At Club Insure we are very proud of our team, members, clients and partner busiensses. It’s our mission to cooperate with local businesses and help communities thrive.
Golf clubs are one of the many businesses which struggled over the pandemic, and also one of the many businesses Club Insure supported. We understand golf clubs have high costs which include maintence, fees, machinery and clubhouse management.
Club Insure wants to continue to celebrate golf clubs, which is why we met with Olly Boggie. Olly is a golf club pro at Bradford Golf Club and has helped the club maintain it’s high standards. He is one of the first faces members see when they viist Bradford Golf Club and shares our passion, living and breathing golf.
Olly Boggie, as well as many other golf operators, in every sector of the golf industry, feature within our GUR Magazine. GUR (Golf Under Repair) is available to read or download here.
Becoming a golf pro: Olly Boggie
The established Bradford Golf Club has been a mainstay for Yorkshire golfers since its redesign in 1923. The par 71 championship course is one of the oldest in the area, and it’s the dedicated members and hard-working staff which have helped the club maintain its high standards. One of the first faces you see when visiting a golf club is that of the pros. These young men and women lead a life powered by electric buggies and 6am starts. To be the best, pros must live and breathe golf.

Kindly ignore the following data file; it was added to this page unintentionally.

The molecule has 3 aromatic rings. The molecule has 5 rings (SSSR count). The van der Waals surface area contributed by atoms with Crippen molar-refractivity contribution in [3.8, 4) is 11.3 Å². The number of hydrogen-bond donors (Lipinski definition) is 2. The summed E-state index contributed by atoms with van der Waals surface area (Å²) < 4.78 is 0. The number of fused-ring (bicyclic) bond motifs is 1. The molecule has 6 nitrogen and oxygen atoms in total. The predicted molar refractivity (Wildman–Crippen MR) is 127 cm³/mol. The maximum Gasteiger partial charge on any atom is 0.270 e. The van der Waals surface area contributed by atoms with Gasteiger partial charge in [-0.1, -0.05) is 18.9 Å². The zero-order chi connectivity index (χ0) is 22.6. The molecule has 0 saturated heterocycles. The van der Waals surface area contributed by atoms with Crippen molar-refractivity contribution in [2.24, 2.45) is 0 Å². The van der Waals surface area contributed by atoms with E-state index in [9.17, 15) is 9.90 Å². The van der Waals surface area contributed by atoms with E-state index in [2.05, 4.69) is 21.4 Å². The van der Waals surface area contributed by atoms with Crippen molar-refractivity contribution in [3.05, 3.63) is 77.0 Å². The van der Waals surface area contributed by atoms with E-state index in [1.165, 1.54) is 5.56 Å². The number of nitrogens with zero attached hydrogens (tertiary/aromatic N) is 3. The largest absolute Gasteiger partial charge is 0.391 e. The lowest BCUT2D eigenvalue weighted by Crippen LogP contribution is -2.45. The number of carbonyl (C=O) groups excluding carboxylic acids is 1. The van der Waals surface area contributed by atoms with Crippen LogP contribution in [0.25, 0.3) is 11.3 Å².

Olly Boggie is the assistant pro at Bradford Golf Club. At 27 years old he has completed his PGA qualifications and is making strides in his role at Bradford, a role he has held for over three years. I asked Olly for some insight into what it is to be a golf pro, from working in the shop to helping out on the course.
We sit on the club veranda, overlooking the 18th green. He talks me through the experiences of a golf professional – listing his duties and responsibilities. We also touch on the changing times facing golf pros and how the club are making steps to adapt to a post-pandemic age:
“I’ve been working as a pro just gone five years; I went down the teaching route but there is also the playing route. To be a pro you have to like golf, play golf, be good at golf, and when you are studying you play a lot of golf.” I ask him about his handicap. “Well, I started playing seriously quite late.” Olly surprised me when he mentioned he didn’t play as a child and only received his first handicap when he was 19. “I played every day non-stop for two years, and when I got good enough and decided golf was what I wanted to pursue, I did the PGA course. You have to be off 4 or below to qualify as well as meet certain requirements. I was off 2, and then turned pro at 22. The course is three years, distance learning, similar to a university course, including a couple of residentials. And we do a few online assessments which cover the retail side, the business and finance side as a self-employed operator, the playing side, and then the teaching side. And I focussed a bit more on the teaching.”